This Discipline Tip May Change Everything

This Discipline Tip May Change Everything - Parenting Like HannahWhen our daughter was a toddler, people were constantly amazed she never pitched a fit. It wasn’t because she was spoiled or because she was too terrified of us to want to get her way. She could be as stubborn as any toddler. She just never had a full tantrum. Finally, one of my friends with older children, told me she had figured out my secret. (Mind you I didn’t know at that point I had one!) “You are interacting with your child on a level where you are catching her before she crosses that line into tantrum mode.”

Want to cut your discipline issues drastically? Catch your kids while they are still in temptation mode and nip it in the bud. Just like it is almost impossible to stop a toddler in full tantrum mode, it’s very difficult to get through to a child or a teen who is already well into the middle of their disobedience and sin. (Disobeying a parent is sinful, because it is rebellion, not necessarily because your rule itself is a “sin” issue.)

I have seen the scene play out in public more times than I can count. A child is obviously over-tired/hungry and about ready to snap. Often I watch as the child tries multiple times in rather polite ways to get the attention of their parent. Meanwhile, the parent is almost completely oblivious to their child and his needs. I have even watched as children were far enough behind parents to be easily lost or grabbed or whose parents literally run them into poles or door frames.

Then for whatever reason, the parent asks the child to do something. Or denies the child the food he wants. Or any other sort of circumstance that can put parents and children at odds. I can see it in the eyes of the child. I would guess you have thirty seconds to two minutes while the child is tempted to snap, disobey or go into tantrum mode. If you can catch the child while those wheels are still turning with a loving, but firm “Don’t even think about it”, you would be amazed at how many times it works.

First it startles the child out of self absorbed mode for a moment as she attempts to figure out what just happened. Secondly, it reminds her you are the parent and have certain expectations of behavior from your children. Finally, it reminds her there are consistent consequences for disobedience in your home. (If not, check past posts on discipline for help!) Of course, it is also important to try to keep your children fed and rested as much as possible. A well rested child is much more likely to be a well behaved child.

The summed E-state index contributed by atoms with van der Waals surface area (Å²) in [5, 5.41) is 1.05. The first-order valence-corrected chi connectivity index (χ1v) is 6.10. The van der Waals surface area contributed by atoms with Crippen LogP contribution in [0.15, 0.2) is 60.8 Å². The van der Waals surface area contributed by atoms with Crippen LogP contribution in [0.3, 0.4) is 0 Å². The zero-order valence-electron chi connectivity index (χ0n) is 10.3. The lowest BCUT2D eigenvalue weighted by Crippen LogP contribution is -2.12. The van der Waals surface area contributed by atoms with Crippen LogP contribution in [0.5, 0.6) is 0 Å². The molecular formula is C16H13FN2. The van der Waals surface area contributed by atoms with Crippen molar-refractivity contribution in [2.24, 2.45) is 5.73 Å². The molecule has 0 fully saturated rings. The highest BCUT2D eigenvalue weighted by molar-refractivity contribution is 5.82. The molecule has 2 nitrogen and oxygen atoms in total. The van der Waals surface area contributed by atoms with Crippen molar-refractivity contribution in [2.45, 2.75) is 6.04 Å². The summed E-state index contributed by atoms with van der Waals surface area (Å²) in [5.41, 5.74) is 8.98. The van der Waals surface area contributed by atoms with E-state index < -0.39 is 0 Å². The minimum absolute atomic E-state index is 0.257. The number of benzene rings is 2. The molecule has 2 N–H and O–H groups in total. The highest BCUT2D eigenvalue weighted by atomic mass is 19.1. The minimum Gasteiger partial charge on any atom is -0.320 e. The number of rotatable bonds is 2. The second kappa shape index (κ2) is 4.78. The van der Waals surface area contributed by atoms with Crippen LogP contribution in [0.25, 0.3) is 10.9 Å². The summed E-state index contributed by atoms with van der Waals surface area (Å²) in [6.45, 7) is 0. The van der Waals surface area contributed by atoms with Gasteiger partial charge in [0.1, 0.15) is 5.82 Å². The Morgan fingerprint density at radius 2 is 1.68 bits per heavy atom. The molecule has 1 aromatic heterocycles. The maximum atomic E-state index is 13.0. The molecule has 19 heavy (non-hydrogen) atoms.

Please, I beg of you, do not allow your child to cross the line into disobedience and then start counting. The only thing more ineffective than missing the line and trying to stop bad behavior after it starts is counting. Your child should be expected to comply with your rules the very first time you ask. If there are extenuating circumstances, you should give them a fair hearing (whining doesn’t count). Counting, however, tells your children they can continue to misbehave until you snap and suddenly decide to give consequences or give up out of exhaustion or because you couldn’t think of any more fractions between two and three.

The next time you are out or even home with your child, try to stay engaged. Notice the signs when they need food or a nap. Figure out what their faces look like when they are tempted to misbehave. Then stay engaged in the future when you are with your child. Give those warnings before your child misbehaves (only one though – first time compliance is just as important then too – think about your child running in front of a car and you will understand why). You may just find behavior in your house improves quite a bit!

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Thereasa Winnett

Thereasa Winnett is the founder of Teach One Reach One and blogger at Parenting Like Hannah. She holds a BA in education from the College of William and Mary. She has served in all areas of ministry to children and teens for more than thirty years and regularly leads workshops for ministries and churches. She has conducted numerous workshops, including sessions at Points of Light’s National Conference on Volunteering and Service, the National Urban Ministry Conference, Pepperdine Bible Lectures, and Lipscomb’s Summer Celebration. Thereasa lives in Atlanta, GA with her husband Greg, where she enjoys reading, knitting, traveling and cooking.

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